Crude price nears red zone, may hit demand if it tops $85-90 level
continued to rally for yet another week, as traders stayed focussed on potential disruptions to global crude supplies in the upcoming week, as looming US sanctions on Iran are widely expected to lead to a tighter market.
The oil mart has been caught between a tales of two markets. The first is US sanctions against Iran’s oil exports come into effect in November which is bullish for prices. The other is the on-going trade dispute between the US and China could escalate and drag down the global economy and bearish for crude. Still the market seemed to give more importance to the bullish news.
The catalyst for crude prices for getting tighten was the worries about tighter supply conditions once Washington’s sanctions against Iran’s crude oil exports kick in beginning in November.
Investors are still not sure about how much oil will be removed from the market once sanctions start. But, we have already seen that India, Japan and South Korea are already scaling back on purchases of Iran crude oil, which suggests that the number will be bigger than previously thought.
The EIA reported crude supplies rose by 8 million barrels for the week ended September 28 — the largest weekly climb year to date. Gasoline stockpiles fell by 500,000 barrels last week, while distillate stockpiles declined by 1.8 million barrels.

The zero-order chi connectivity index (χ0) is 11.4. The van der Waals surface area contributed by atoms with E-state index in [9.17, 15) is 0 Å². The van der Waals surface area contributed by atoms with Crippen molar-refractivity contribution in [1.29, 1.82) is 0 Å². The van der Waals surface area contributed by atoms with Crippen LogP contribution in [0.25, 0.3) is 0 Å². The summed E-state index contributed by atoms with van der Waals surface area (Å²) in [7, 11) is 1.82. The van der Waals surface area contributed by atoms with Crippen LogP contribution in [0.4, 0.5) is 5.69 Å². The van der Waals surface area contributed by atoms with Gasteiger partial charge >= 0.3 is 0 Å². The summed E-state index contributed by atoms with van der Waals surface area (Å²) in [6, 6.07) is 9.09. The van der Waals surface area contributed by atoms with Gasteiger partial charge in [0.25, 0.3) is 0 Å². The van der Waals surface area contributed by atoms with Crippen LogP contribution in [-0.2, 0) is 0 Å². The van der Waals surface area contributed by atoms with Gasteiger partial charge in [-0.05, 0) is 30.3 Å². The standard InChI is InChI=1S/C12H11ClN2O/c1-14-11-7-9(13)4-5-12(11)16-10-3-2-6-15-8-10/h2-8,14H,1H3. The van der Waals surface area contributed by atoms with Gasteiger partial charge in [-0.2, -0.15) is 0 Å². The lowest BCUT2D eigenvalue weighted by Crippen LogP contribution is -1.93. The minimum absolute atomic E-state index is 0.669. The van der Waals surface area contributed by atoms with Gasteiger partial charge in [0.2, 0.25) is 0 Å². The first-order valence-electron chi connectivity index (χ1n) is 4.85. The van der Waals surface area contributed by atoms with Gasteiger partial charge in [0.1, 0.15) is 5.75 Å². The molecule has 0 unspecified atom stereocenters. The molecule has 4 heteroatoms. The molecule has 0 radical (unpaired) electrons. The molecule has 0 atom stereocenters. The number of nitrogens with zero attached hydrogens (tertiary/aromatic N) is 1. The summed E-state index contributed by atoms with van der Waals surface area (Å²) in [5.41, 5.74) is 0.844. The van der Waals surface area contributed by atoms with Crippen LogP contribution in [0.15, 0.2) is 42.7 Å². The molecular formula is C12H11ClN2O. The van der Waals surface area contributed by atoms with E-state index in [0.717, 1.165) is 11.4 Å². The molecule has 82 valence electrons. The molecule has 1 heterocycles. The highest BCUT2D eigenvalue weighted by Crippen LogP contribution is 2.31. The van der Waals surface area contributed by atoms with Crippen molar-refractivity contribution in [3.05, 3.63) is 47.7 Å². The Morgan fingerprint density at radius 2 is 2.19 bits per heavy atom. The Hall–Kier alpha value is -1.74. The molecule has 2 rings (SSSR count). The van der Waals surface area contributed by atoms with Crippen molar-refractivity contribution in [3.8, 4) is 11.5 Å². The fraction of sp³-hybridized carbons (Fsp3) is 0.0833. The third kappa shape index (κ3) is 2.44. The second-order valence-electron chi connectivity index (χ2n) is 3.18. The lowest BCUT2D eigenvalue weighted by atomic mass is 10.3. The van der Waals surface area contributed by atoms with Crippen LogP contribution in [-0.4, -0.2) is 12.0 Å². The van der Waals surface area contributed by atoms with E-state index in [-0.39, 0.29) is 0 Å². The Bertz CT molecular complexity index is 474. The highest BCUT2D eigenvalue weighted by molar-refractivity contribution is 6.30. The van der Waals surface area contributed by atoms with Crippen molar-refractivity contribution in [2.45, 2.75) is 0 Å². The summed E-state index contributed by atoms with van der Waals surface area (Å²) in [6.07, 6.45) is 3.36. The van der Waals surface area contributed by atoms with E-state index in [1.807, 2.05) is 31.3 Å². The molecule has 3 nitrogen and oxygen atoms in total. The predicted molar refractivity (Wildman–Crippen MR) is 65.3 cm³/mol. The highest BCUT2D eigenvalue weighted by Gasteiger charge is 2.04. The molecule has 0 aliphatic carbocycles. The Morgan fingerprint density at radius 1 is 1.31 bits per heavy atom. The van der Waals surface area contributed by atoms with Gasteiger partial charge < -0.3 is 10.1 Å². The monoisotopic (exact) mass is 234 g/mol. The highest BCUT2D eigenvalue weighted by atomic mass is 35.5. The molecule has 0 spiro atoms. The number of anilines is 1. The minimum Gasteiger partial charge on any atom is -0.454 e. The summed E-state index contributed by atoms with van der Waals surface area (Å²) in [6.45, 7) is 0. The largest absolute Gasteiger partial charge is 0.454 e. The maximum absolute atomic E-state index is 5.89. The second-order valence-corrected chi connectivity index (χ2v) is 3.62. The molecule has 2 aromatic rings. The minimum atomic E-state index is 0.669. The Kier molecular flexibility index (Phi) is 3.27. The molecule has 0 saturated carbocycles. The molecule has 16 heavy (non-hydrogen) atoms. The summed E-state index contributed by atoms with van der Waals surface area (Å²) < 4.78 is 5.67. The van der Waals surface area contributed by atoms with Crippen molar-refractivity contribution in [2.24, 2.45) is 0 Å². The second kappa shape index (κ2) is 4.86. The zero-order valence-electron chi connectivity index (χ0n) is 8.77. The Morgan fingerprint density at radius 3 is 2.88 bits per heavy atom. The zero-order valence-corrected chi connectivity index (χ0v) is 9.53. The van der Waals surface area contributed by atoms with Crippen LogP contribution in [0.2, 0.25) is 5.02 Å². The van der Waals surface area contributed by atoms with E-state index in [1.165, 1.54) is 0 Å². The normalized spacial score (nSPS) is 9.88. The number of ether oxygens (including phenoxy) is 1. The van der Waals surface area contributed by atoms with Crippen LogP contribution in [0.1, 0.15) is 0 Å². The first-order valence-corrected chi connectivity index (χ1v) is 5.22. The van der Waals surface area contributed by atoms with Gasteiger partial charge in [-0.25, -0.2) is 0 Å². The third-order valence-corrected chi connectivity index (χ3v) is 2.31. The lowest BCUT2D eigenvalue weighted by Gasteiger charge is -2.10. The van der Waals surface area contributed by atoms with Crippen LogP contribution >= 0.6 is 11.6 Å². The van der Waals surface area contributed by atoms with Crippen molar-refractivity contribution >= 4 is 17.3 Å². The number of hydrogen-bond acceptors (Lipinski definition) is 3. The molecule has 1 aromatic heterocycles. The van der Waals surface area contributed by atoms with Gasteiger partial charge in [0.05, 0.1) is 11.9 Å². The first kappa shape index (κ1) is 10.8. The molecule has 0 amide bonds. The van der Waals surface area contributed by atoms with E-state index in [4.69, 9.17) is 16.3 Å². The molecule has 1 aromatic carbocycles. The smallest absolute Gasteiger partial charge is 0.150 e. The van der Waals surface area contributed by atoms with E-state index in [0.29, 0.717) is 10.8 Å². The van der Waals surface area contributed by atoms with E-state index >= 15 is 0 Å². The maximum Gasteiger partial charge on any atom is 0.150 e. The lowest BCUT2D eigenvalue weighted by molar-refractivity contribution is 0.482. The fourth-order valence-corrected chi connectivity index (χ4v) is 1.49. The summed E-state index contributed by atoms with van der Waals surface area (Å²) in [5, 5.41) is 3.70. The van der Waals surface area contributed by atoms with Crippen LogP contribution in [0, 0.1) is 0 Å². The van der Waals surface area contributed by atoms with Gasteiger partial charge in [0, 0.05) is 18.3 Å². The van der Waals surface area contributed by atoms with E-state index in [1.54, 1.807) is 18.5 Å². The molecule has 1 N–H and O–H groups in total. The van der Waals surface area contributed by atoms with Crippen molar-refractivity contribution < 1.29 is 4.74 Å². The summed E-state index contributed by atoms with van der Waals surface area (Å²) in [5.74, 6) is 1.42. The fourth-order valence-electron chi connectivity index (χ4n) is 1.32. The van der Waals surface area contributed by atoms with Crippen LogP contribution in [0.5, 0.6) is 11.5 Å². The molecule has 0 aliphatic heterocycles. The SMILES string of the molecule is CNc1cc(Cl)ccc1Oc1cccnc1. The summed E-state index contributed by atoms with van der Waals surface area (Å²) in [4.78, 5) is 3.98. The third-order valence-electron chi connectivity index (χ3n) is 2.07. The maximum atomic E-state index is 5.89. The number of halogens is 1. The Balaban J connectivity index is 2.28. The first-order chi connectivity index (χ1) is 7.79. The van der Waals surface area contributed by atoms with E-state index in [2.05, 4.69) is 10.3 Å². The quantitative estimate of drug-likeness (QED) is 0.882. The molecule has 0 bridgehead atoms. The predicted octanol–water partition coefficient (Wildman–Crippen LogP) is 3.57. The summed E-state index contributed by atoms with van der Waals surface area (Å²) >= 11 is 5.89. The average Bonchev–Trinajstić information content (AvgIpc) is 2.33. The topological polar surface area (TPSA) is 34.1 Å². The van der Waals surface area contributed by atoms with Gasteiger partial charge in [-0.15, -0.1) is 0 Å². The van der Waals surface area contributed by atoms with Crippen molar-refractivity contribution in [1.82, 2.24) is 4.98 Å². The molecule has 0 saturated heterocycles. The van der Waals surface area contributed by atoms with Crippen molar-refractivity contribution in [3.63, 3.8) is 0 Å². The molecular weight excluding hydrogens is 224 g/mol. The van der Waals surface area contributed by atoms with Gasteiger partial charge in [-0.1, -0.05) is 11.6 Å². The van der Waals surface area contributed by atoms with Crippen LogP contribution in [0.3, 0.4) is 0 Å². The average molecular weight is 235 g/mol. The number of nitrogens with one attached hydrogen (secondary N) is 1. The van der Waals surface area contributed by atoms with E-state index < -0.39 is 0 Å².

reported a dip of two in the oil and gas rig count in the US this week, bringing the number of active oil rigs decreasing by two to reach 861 and the number of gas rigs holding steady at 189.
The larger effect on oil market would come from negative impact on the global economy.
However, more the tariffs continue to spiral, more likely it is that there will be a negative impact on the economy and oil demand of the world’s two largest oil consumers.
The trade war could hit the oil and gas markets in several ways. First, the back-and-forth escalation of tariffs could drag down economic growth.
The first round of tariffs, which hit $50 billion in Chinese goods, targeted a relatively narrow set of products. But the latest $200 billion in tariffs will raise the cost for a wide array of consumer goods in the US, which could slow the economy.
Second, oil and gas are likely to be specifically affected by the trade war, which wasn’t the case in the previous rounds of tariffs.
The supply picture right now is currently looking worrisome, with Venezuela and Iran supporting to drive prices higher. US shale can partially make up difference, but the explosive growth from shale drillers is starting to slow down, in part because of pipeline bottlenecks.
This means that there isn’t the same upward pressure on WTI as there is on Brent, largely because infrastructure bottlenecks in the shale patch keep supplies somewhat stuck within the US.
The six-month Brent calendar spreads are trading in a backwardation of around $2 per barrel, which is comparable to the corresponding point in September 2007. But hedge funds have amassed a large bullish position in
, amounting to almost 470 million barrels, betting prices will head even higher.
Largely, it appears that bearish sentiment from within the oil and gas industry has evaporated. The escalating US-China trade war, and weakening currencies in major Asian oil importers such as India are all expected to cap rising oil prices as global economic and oil demand growth could suffer if Brent crude breaks above the $85-$90 band.
The oil market has been paying more attention to tightening supply than concerns about demand.
(The writer is AVP commodity research at Motilal Oswal Financial Services Ltd)
(Disclaimer: The opinions expressed in this column are that of the writer. The facts and opinions expressed here do not reflect the views of